Pakistan varies with elevation, soil type, and precipitation. Forests are largely confined to the mountain ranges in the north, where coniferous alpine and subalpine trees such as spruce, pine, and deodar cedar grow. The southern ranges of the Himalayas, which are of lower elevation, receive heavy rainfall and have dense forests of deodar, pine, poplar, and willow trees. The more arid Sulaimān and Salt mountain ranges are sparsely forested with a type of mulberry called shisham, a broad-leaved, deciduous tree. Dry-temperate vegetation, such as coarse grasses, scrub plants, and dwarf palm, predominates in the valleys of the North-West Frontier Province and the Baluchistan Plateau. The arid western hills are dotted with juniper, tamarisk (salt cedar), and pistachio trees. The area of Ziārat, Baluchistan, has juniper forests that are believed to be 5,000 years old; however, they are dwindling due to deforestation. Dry-tropical scrub and thorn trees are the predominant vegetation in the Indus River plain. Known as rakh, this vegetation is native to the region and can survive temperatures higher than 45°C (113°F). Riverine forests, found in the Indus floodplain, require six weeks of monsoon flooding to sustain them during the dry months. Irrigated tree plantations are found in Punjab and Sind. Mangrove forests in the coastal wetlands are an integral part of the marine food chain.

Animal life in
Pakistan includes deer, boar, bear, crocodile, and waterfowl. The wetlands provide an essential habitat for a number of important mammal species, including coated otter, Indus dolphin, fishing cat, hog deer, and wild boar. During the migration season, at least 1 million waterfowl representing more than 100 species visit the extensive deltas and wetlands of Pakistan. Pakistan’s rivers and coastal waters contain many types of freshwater and saltwater fish, including herring, mackerel, sharks, and shellfish.

Threatened or endangered species include the snow leopard, Marco Polo sheep, blue sheep, and ibex (a type of wild goat). These animals can still be found in remote and protected areas of the
Himalayas. The houbara bustard has been overhunted as a game bird in Pakistan and is officially protected.

F -Climate
The climate of
Pakistan varies widely, with sharp differences between the high mountains and low plains. The country experiences four seasons. In the mountainous regions of the north and west, temperatures fall below freezing during winter and are mild during summer. In the Indus plains, temperatures range between about 32° and 49°C (about 90° and 120°F) in summer, and the average in winter is about 13°C (about 55°F).

Mountainous areas receive most precipitation as heavy snowfall in winter. In other areas of
Pakistan, most precipitation comes with the summer monsoons during July and August. The summer monsoons are seasonal winds that bring torrential rainfall, breaking the hot, dry spell and providing much-needed relief. The rainfall is so heavy that it causes rivers in Punjab and Sind provinces to flood the lowland areas. Rainfall is scarce the rest of the year. Punjab Province has the most precipitation in the country, receiving more than 500 mm (20 in) per year. In contrast, the arid regions of the southeast (the Thar Desert in Sind) and southwest (Baluchistan) receive less than 125 mm (5 in) annually.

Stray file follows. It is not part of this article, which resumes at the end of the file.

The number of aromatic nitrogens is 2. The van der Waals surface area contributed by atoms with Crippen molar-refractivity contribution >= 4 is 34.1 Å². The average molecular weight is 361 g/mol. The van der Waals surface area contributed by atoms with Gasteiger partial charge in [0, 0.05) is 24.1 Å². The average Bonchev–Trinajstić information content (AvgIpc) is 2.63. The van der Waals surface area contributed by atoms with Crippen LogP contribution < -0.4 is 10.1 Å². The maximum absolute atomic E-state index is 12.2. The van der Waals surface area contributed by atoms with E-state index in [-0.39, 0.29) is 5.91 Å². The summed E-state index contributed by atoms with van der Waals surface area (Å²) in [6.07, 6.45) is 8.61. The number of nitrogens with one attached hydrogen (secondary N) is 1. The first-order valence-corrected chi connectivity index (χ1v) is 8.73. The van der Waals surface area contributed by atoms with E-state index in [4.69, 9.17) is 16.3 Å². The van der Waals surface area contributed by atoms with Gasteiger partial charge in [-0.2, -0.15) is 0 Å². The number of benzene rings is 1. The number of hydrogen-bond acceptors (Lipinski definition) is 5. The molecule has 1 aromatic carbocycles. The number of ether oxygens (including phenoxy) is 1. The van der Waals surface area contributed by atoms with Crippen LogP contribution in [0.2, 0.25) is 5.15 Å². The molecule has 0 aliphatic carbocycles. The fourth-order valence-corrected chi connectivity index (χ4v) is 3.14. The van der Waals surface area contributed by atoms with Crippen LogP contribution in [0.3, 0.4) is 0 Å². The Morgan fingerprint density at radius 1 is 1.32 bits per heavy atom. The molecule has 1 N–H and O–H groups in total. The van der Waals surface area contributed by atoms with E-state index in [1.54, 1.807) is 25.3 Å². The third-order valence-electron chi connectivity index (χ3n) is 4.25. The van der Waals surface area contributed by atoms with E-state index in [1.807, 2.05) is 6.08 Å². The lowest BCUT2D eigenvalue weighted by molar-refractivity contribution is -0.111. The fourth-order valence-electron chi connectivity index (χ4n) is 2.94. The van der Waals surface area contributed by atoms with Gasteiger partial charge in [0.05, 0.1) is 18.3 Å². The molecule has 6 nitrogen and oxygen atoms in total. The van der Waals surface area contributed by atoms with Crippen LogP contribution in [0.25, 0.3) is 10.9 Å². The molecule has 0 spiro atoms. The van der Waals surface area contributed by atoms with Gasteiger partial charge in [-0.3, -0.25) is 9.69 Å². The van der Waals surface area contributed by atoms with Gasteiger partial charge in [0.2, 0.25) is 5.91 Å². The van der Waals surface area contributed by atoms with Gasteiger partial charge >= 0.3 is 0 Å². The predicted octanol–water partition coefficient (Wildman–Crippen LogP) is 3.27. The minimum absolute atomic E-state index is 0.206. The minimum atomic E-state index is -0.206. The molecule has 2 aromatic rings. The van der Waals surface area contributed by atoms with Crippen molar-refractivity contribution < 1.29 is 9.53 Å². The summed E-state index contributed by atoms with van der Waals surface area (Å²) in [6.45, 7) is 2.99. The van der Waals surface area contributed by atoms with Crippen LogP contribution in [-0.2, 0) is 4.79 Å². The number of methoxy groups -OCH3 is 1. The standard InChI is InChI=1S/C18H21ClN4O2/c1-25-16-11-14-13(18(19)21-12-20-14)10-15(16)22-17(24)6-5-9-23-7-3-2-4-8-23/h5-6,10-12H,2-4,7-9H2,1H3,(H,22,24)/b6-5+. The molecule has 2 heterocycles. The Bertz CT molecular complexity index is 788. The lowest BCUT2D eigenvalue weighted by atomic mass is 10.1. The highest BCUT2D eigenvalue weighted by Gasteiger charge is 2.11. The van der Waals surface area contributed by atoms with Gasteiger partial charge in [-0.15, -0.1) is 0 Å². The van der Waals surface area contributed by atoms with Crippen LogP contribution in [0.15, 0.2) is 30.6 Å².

G -Natural Resources
More than 20 different types of minerals have been identified in
Pakistan, but few are of sufficient quality or quantity to be commercially exploited. Most mineral deposits are found in the mountainous regions. Pakistan’s exploited natural resources include coal, natural gas, petroleum, gypsum, limestone, chromite, iron ore, rock salt, and silica sand. Pakistan has extensive natural gas reserves, notably in the vicinity of Sui, Baluchistan, from where it is piped to most of the large cities of Pakistan. Petroleum is limited, but exploration for additional reserves holds promise. Most of the country’s coal is of poor quality. The Salt Range in Punjab Province has large deposits of pure salt. Only about 3.3 percent of Pakistan’s total land area is forested, and timber is in short supply.

H -Environmental Issues
The wetlands in
Pakistan are a precious resource. In an arid to semiarid environment, these ecosystems have tremendous value. People, domestic livestock, and wildlife depend on them for livelihood and survival. The wetlands are also a major source of food staples, livestock grazing and fodder, fuel wood, and irrigation water. However, the fragile wetland ecologies are threatened by poor conservation, over-exploitation, and urban and industrial pollution.Pakistan’s forests also are in urgent need of protection and conservation. The country has one of the highest rates of deforestation in the world. The primary causes of deforestation are population growth and settlement, lack of fuelwood alternatives, insect damage and diseases, forest fires, and lack of awareness about the importance of preservation.

In the 1970s the government of
Pakistan began making efforts to protect the country’s forests. It has created 14 national parks, covering a total area of 2,753,375 hectares (6,803,738 acres). The protected forests of the parks help prevent soil erosion. The parks are also wildlife sanctuaries and game reserves. Khunjerab National Park, established in 1975, is an important habitat sanctuary for a number of threatened or endangered species, including the snow leopard. It is one of the country’s most important alpine biodiversity regions. Located in the Himalayas, it is also one of the highest-altitude parks in the world at 5,000 m (16,000 ft). Most of the parks generally have no ecological basis, however, existing primarily as tourist attractions or for the preservation of game animals.Pakistan participates in the World Heritage Convention and the Ramsar Convention on Wetlands, and it has one designated biosphere preserve under the United Nations Educational, Scientific, and Cultural Organization (UNESCO) Man and the Biosphere Program.